Textbooks Criticized for Claiming Moses Influenced Founding Fathers

The biggest censors in America are liberals. They refuse to have an open discussion of the bad science behind evolution, compare critics of man-made global warming alarmists as comparable to holocaust deniers, and work tirelessly to scrub every vestige of the Bible’s influence on America’s founding.

The latest example comes from the red state of Texas. I’ve always maintained that the major source of America’s problems reside in our nation’s government schools where they are a source of propaganda and censorship:

“Social studies textbooks that have been proposed for use by Texas students next fall are coming under fire by those who take issue with the positively Christian worldview therein, including suggestions that Moses and the Ten Commandments were an influence on the founding of the nation.”

A few days ago, before I read the article where the above quotation is found, I had walked into a large bookstore that had a used book section. While browsing, I saw a book titled America’s Prophet. Intrigued, I pulled it off the shelf and noted the subtitle: Moses and the American Story. This book alone is enough to refute the claims of the critics.

Some critics would do well to read it. for example:

“Southern Methodist University department chair Kathleen Wellman . . . told the SBOE that the effect of the TEKS requirement to find biblical origins for the Constitution would be to make Moses the ‘first American.’ Some historians give that honor to Benjamin Franklin. Whoever might merit it, Moses definitely does not qualify,” he wrote.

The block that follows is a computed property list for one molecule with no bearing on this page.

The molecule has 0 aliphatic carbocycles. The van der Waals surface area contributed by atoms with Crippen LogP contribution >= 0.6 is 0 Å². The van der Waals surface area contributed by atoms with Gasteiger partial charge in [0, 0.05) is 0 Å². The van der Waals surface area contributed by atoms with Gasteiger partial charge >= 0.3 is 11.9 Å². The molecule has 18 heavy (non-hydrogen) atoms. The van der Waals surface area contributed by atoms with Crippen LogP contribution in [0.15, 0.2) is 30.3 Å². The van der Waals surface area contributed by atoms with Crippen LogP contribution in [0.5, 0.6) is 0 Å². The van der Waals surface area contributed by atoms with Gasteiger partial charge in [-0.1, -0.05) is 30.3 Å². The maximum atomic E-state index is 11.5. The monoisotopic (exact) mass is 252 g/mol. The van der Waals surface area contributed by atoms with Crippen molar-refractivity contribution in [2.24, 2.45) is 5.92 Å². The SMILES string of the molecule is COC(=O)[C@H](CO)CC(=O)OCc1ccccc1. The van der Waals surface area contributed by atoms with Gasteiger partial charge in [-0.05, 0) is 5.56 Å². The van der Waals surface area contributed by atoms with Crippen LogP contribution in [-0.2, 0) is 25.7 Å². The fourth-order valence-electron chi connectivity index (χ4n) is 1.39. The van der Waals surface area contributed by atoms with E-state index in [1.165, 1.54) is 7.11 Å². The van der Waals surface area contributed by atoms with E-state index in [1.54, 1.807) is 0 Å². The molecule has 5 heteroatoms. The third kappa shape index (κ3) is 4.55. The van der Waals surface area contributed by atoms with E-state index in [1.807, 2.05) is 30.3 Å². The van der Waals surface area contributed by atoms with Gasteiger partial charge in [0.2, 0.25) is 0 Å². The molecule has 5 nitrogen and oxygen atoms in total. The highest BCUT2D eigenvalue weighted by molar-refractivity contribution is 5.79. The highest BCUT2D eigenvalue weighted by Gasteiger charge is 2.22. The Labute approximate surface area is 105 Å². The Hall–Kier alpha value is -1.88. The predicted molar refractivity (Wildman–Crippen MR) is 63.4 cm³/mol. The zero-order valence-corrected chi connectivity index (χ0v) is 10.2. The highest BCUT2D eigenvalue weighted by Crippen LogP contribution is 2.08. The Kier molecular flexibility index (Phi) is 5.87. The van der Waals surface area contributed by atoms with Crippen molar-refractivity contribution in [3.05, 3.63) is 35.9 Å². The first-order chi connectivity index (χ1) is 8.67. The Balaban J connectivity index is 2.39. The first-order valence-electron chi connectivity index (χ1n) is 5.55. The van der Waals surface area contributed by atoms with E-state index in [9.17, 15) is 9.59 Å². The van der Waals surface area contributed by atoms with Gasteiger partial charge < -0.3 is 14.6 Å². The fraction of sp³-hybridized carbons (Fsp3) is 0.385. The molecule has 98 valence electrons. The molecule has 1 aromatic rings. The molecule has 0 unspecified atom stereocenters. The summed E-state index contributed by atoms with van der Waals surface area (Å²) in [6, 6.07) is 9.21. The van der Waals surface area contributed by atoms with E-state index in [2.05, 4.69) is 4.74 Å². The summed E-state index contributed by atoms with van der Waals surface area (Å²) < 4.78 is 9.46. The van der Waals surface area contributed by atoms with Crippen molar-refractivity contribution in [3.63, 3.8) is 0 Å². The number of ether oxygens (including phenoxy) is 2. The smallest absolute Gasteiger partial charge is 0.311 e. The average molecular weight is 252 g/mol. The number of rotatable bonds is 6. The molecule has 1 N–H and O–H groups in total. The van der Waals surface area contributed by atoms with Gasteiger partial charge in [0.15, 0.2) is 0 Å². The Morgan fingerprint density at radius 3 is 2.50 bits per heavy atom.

Let me give you some examples from my own study of American history why people like Kathleen Wellman are wrong, and Benjamin Franklin would be one of the first people to agree with me.

The Constitution is a relatively short document. While many claim that it is devoid of religious content, in fact, it includes some very interesting biblical mentions. First, it states that it was done “in the Year of our Lord,” a reference to Jesus Christ. Second, it confirms the biblical calendar with one day in seven as a day of rest (Art. I, Sec 7: “Sundays excepted,” a reference to the Sabbath found in the Fourth Commandment). Third, there is the requirement of having “two witnesses”: “No person shall be convicted of treason unless on the testimony of two witnesses to the same overt act, or on confession in open court” (Art III, Sec. 3). This requirement is found in two books written by Moses and quoted numerous times in the New Testament: